Additional Curve-bill Thrasher Photos and Topics

Photo by Greg Clark, April 1998

At left is a typical Curve-bill Thrasher stick nest, lined with grass, containing three eggs of normal color, size, and shape. The eggs of the Curve-bill are pale green in color and are uniformly covered with very small reddish-brown spots. In poor light, or when viewed in the mirror of a mirror-pole, the spots can be very hard to see. The Crissal Thrasher is the only Thrasher with "robin's egg blue" eggs that has no spots at all. Both birds nest in the same locales but the Crissal prefers trees over cactus and the nests are usually higher up in the tree. Curve-bill nests are usually 1.5 meters to 2 meters above ground, and nearly always in cholla. The Bendire's Thrasher (see our web page for photo) does not have eggs that can be confused with the Curve-bill or Crissal Thrasher. However, Bendire's will nest in cholla and so it is wise to look at the nest closely to see if the nest is structurally different. Bendire's nests are usually smaller overall and the sticks are smaller in diameter. This can help with an identification of "used-nest" when the eggs are not present.

Nest With What?

Photo by Greg Clark, April, 1998

So far you have read about Curve-bill nests with no eggs and the snakes that eat them, typical Curve-bill nests and what the eggs look like, and a little bit about how to tell Curve-bill, Crissal, and Bendire's Thrasher nests and eggs apart from each other. Now YOU are in the field, and you come upon this. By now you have figured out what kind of nest it is, and you are pretty sure you can go to the bank on the green-colored egg, but as for the white egg with brown spots you have no clue. One of the great joys of atlasing is being confronted with a puzzle like this. Back to basics here. 1. What is the shape of the egg? 2. You know what the green egg is, so you know what laid it. What is the size of the white egg? How can relative size of eggs help you with the ID of the bird? 3. Are there bird parasites that lay eggs that look like this, and what ARE the birds that lay white eggs with brown spots? Try to figure it out before going to the next page.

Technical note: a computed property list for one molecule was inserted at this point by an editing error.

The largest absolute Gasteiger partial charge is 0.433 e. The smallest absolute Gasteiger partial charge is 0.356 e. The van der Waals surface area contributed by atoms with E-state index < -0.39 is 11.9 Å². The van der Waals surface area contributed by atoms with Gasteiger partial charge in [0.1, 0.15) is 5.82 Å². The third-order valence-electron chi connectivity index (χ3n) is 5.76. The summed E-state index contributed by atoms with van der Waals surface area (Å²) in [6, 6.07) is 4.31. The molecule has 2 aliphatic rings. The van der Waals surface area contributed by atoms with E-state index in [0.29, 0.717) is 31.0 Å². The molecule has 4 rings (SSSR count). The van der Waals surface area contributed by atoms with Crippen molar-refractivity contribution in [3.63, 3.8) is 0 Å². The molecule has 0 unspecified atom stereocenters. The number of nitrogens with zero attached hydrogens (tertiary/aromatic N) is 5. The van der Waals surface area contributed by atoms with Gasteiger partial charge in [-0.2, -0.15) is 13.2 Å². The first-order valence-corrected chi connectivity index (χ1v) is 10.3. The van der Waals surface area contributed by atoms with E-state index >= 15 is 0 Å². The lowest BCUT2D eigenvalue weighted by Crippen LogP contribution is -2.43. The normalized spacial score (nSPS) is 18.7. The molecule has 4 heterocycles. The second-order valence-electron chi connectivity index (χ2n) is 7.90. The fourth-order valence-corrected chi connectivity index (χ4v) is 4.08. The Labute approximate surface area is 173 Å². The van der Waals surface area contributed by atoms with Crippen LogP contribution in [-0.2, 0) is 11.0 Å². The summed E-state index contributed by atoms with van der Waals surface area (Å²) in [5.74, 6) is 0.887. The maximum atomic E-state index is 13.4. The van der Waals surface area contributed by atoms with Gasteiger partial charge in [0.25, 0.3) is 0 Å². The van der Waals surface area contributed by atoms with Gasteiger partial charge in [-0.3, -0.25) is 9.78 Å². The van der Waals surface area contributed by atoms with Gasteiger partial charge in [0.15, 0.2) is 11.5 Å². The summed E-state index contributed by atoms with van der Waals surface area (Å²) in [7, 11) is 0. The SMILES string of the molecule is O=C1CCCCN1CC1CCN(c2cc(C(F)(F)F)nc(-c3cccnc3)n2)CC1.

More information about this topic

Copyright Greg Clark, 1998


update 8/2012